Using High-Powered Microscopes to Ensure the Effectiveness of Engineered Cells

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High-powered microscopes are critical to the field of tissue engineering and regenerative medicine. Light microscopes, which use light to detect small objects, allow scientists to assess the size, shape and activity of engineered cells to ensure that they will function properly in the body. Light microscopy is also commonly used to visualize whole engineered tissues and organs.
Conofocal laser scanning microscopy is used to obtain high-resolution images of thick samples, including tissue. Using a process known as optical sectioning, the technology enables images to be acquired point-by-point and then reconstructed with a computer, which provides three-dimensional images.

 

 

Scanning electron microscopy uses electrons to create images of the tiny details on the surface of materials. The scanning electron microscope at the Wake Forest Institute for Regenerative Medicine is specially designed to investigate biological specimens such as scaffolds and engineered tissue. Because scanning electron microscopy provides images that greatly exceed the magnification of conventional microscopes, this technology allows us to view scaffolds intricately to determine if cells are adhering properly.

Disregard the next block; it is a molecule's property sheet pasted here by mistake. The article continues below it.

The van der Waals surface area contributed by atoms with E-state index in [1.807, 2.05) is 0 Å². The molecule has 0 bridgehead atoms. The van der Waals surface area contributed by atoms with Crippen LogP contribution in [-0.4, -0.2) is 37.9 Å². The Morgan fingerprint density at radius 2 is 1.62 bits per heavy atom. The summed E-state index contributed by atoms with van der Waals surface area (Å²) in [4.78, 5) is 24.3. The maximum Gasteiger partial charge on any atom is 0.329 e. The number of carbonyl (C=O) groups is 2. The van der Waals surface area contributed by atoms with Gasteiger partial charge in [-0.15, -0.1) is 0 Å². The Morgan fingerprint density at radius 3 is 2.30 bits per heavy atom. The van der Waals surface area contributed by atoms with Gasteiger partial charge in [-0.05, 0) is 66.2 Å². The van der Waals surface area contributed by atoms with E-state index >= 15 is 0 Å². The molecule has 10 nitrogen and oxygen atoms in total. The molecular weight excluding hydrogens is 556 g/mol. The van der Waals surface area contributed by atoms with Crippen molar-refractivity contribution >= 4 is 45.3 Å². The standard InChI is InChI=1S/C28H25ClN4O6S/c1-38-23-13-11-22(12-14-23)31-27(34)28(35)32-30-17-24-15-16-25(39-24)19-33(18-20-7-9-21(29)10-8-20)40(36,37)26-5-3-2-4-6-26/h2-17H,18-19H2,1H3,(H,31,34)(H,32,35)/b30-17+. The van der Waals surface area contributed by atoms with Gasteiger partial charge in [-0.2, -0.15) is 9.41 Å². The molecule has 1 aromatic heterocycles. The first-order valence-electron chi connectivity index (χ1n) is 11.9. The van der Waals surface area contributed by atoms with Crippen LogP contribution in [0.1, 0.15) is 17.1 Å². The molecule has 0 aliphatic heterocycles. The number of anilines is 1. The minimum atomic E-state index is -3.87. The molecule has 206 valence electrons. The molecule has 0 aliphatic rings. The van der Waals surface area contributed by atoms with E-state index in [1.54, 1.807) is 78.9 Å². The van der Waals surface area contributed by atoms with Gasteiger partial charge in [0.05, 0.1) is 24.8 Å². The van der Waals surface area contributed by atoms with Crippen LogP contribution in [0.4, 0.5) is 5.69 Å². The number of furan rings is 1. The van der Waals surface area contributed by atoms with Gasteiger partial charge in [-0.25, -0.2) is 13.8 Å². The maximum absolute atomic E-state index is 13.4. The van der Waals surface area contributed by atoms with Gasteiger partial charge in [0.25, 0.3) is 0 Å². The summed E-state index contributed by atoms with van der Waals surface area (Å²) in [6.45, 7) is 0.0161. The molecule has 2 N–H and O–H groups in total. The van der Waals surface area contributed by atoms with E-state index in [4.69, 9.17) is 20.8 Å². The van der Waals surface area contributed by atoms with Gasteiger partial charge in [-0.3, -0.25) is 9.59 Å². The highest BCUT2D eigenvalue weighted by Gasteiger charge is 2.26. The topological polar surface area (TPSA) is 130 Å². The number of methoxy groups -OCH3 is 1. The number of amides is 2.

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Learn more about how scientists at Wake Forest Institute for Regenerative Medicine use organ baths to test the functionality of laboratory-engineered tissue.


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Institute for Regenerative Medicine

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